The brand of Curly Nikki has been so strongly tied to its creator Nikki Walton, that some people don’t realize there is more to the author and blogger than just hair. So much more.
For one, you probably don’t know that Walton’s name is actually Alicia. (Her middle name is Nicole, which is where the nickname Nikki came from.) She also happens to be a licensed psychotherapist. And one thing that she’s immensely passionate about these days, is spirituality. More on that later.
But in the beginning, she was just a curious college student trying to figure out the best ways to care for her natural hair at a time when the movement was still young. It was such a difficult task that she had a negative relationship with her strands, saying “self-hatred” fueled her journey.
“I didn’t like my hair. I didn’t like myself,” Walton tells MadameNoire when asked about the initial catalyst for creating her beloved site. “I knew I needed to establish a different relationship with it. I never had to do my own hair and when I got to undergraduate, there were no Black haircare stylists.”
Around 2005, after struggling to find the right products in her predominately white college town, she got on the Internet and joined the OG forums like Naturally Curly, LongHairCare, and Nappturality to get her information. She picked Curly Nikki as her username and before she knew it, people were seeking out her insights on products and more on the discussion threads.
“I’m a researcher and I’m a synthesizer so I naturally just brought that to the forum,” she says. “I’m researching heavily the ingredients in these products. Most of them are terrible; trying to seek out products and ingredients that aren’t and sharing my results with people.”
Sharing that freely, people appreciated her transparency and authenticity and so she decided to create Curly Nikki. It quickly became a favorite space for naturalistas as well as those looking to transition their hair, offering education and entertainment.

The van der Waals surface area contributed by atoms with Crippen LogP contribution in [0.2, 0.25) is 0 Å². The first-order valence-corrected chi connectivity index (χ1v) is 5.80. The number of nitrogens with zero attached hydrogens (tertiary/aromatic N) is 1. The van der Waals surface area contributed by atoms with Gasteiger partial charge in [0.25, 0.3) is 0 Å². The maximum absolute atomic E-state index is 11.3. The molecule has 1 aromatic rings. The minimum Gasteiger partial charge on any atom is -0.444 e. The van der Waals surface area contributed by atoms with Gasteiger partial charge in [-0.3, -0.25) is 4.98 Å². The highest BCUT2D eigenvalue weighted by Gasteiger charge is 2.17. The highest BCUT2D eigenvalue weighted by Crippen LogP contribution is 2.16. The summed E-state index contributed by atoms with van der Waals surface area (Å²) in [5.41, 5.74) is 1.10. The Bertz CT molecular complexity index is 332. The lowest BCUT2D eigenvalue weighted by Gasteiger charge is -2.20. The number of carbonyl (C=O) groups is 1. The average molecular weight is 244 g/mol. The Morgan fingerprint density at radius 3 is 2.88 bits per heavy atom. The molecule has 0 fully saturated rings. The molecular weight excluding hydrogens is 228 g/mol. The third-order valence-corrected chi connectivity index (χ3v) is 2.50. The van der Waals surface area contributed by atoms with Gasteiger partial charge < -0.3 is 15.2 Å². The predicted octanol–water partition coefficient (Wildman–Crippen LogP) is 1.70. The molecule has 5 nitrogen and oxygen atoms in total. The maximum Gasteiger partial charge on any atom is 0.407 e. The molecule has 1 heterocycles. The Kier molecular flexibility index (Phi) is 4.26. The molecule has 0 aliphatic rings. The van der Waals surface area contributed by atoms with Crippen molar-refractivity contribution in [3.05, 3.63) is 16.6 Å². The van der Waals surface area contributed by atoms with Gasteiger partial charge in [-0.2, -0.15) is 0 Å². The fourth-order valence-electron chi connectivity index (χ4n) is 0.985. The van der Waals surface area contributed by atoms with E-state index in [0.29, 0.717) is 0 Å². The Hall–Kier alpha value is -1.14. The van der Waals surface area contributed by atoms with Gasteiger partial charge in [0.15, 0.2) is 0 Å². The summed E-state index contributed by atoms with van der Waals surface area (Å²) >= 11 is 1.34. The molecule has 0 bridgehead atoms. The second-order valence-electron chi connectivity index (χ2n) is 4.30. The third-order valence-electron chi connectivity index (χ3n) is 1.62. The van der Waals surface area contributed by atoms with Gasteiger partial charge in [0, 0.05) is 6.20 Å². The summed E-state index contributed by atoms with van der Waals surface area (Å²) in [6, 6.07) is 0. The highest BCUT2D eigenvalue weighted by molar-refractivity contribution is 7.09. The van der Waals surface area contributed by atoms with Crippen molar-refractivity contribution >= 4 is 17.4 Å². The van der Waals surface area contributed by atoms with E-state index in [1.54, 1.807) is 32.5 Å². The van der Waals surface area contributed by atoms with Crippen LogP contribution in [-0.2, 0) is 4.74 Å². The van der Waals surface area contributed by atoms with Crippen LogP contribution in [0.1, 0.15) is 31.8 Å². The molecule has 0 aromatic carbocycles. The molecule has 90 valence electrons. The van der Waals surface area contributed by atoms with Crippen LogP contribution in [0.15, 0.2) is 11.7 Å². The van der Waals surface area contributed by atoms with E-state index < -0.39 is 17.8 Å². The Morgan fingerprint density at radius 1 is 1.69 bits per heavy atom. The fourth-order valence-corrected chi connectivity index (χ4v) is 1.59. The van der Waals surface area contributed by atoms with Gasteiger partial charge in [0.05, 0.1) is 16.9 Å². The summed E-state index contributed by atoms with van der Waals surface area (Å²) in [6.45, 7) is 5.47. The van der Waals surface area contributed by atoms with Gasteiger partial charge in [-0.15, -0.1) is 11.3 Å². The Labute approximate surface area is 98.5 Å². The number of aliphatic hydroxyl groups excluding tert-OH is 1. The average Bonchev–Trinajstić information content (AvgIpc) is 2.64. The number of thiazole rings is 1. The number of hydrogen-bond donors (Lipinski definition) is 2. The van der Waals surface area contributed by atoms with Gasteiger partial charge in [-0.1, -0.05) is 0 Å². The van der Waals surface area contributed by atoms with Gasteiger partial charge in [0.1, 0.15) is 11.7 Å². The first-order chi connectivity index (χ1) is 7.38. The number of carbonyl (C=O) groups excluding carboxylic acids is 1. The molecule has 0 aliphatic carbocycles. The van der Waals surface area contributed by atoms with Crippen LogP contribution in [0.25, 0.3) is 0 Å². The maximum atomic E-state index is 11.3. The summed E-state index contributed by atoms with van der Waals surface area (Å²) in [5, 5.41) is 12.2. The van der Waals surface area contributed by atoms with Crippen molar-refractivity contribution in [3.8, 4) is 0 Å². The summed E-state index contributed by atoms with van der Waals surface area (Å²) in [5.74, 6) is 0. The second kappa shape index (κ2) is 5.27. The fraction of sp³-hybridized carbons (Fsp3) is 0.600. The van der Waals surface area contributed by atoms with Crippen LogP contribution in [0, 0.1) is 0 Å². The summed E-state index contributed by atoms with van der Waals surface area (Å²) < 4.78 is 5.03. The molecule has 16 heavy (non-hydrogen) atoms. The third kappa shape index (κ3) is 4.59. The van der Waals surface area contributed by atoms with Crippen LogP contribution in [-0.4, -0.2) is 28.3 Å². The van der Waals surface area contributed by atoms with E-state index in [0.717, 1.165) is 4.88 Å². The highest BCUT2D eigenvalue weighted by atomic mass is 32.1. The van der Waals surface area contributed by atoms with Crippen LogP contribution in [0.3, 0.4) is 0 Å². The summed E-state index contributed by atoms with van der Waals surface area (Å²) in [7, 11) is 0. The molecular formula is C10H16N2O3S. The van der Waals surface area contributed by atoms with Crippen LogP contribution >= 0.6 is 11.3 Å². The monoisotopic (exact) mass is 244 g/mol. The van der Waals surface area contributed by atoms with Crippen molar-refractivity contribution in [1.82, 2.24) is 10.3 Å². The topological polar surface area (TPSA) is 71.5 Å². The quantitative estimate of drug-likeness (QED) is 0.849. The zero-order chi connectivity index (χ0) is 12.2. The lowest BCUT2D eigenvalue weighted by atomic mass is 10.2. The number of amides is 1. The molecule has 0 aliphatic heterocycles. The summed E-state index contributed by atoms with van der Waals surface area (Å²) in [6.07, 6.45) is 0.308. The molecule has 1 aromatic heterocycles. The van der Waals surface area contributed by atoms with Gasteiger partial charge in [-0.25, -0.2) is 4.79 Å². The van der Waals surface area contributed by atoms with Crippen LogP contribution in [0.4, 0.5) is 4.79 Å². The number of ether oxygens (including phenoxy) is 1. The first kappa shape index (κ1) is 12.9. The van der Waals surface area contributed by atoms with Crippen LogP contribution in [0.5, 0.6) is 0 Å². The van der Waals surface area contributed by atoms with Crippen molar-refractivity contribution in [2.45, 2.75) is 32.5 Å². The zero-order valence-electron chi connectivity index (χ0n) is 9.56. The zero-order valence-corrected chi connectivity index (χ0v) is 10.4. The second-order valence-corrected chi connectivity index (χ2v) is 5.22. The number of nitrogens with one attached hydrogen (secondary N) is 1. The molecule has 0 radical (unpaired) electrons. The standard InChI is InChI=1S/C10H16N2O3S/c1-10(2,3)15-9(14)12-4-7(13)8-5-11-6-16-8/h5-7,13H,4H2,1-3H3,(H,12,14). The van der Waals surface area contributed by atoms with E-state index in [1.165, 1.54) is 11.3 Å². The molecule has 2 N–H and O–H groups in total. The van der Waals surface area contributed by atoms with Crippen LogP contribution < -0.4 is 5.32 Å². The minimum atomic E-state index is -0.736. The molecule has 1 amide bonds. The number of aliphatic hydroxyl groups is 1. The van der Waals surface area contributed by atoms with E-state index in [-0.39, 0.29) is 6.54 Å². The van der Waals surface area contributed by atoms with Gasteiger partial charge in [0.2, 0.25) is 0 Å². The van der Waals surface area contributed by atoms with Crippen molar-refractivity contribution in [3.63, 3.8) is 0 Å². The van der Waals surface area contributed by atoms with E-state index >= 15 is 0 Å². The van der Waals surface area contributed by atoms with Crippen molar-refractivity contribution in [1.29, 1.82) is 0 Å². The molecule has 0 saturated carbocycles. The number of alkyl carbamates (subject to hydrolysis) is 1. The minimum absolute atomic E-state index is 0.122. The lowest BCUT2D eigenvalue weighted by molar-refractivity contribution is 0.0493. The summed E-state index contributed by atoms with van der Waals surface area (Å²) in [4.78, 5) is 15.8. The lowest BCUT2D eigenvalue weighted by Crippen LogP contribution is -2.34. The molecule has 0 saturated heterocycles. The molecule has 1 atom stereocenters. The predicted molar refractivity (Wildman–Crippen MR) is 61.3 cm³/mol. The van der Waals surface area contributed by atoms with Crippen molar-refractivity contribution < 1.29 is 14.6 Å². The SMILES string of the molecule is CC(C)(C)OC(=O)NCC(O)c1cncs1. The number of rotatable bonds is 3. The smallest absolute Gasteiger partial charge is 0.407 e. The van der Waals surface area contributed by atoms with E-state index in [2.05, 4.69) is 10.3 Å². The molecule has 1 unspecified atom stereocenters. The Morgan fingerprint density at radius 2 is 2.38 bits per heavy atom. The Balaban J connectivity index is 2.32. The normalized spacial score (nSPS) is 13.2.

“My own journey to freedom, it felt so powerful I couldn’t help but share,” she says. “I had to share that with everyone and I wanted to share their stories.”
She wanted Black women to have a better quality of life as opposed to always being focused on what their hair looked like. A similar desire to improve the lives of women who look like her, and to share something having a powerful impact on her own life, brought about the creation of her new BeHer summit. Around 2013, after writing Better Than Good Hair, she was a best-selling author and natural hair was becoming “the new normal.” All that was great, but there was something missing, deeply missing, for Walton.
“I had lost my passion for it,” she says of being the go-to beauty guru. “I really was doing my own seeking. My own spiritual journey had started up again around that time. I had all the stuff people told me I needed to have to be happy and I was not happy and I was not getting any happier. Every time I achieved something else, I was just waiting for the next thing.”